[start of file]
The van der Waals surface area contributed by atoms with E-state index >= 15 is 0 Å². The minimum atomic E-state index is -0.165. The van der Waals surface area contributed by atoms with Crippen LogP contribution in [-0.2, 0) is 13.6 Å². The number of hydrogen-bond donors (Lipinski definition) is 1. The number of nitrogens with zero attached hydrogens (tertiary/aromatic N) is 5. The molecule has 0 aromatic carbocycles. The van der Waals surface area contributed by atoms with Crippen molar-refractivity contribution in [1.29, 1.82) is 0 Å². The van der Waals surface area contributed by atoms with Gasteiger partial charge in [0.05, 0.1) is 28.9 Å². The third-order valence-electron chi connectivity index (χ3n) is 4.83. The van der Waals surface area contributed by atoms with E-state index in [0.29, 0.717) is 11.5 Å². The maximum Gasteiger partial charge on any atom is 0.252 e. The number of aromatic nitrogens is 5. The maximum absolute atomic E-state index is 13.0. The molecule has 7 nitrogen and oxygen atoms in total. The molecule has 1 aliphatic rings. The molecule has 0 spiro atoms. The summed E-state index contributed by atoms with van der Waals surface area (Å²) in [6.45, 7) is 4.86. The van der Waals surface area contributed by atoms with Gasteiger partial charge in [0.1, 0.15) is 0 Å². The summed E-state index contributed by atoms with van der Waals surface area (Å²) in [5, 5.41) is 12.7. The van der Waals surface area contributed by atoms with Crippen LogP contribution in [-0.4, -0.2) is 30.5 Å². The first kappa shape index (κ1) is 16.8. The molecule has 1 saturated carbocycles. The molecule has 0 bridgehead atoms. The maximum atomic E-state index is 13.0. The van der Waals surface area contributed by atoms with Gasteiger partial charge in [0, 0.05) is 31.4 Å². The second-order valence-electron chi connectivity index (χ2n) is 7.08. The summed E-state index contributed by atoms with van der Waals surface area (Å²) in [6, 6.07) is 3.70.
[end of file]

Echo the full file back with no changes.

The van der Waals surface area contributed by atoms with E-state index >= 15 is 0 Å². The minimum atomic E-state index is -0.165. The van der Waals surface area contributed by atoms with Crippen LogP contribution in [-0.2, 0) is 13.6 Å². The number of hydrogen-bond donors (Lipinski definition) is 1. The number of nitrogens with zero attached hydrogens (tertiary/aromatic N) is 5. The molecule has 0 aromatic carbocycles. The van der Waals surface area contributed by atoms with Crippen molar-refractivity contribution in [1.29, 1.82) is 0 Å². The van der Waals surface area contributed by atoms with Gasteiger partial charge in [0.05, 0.1) is 28.9 Å². The third-order valence-electron chi connectivity index (χ3n) is 4.83. The van der Waals surface area contributed by atoms with E-state index in [0.29, 0.717) is 11.5 Å². The maximum Gasteiger partial charge on any atom is 0.252 e. The number of aromatic nitrogens is 5. The maximum absolute atomic E-state index is 13.0. The molecule has 7 nitrogen and oxygen atoms in total. The molecule has 1 aliphatic rings. The molecule has 0 spiro atoms. The summed E-state index contributed by atoms with van der Waals surface area (Å²) in [6.45, 7) is 4.86. The van der Waals surface area contributed by atoms with Gasteiger partial charge in [0.1, 0.15) is 0 Å². The summed E-state index contributed by atoms with van der Waals surface area (Å²) in [5, 5.41) is 12.7. The van der Waals surface area contributed by atoms with Crippen LogP contribution in [-0.4, -0.2) is 30.5 Å². The first kappa shape index (κ1) is 16.8. The molecule has 1 saturated carbocycles. The molecule has 0 bridgehead atoms. The maximum atomic E-state index is 13.0. The van der Waals surface area contributed by atoms with Gasteiger partial charge in [0, 0.05) is 31.4 Å². The second-order valence-electron chi connectivity index (χ2n) is 7.08. The summed E-state index contributed by atoms with van der Waals surface area (Å²) in [6, 6.07) is 3.70.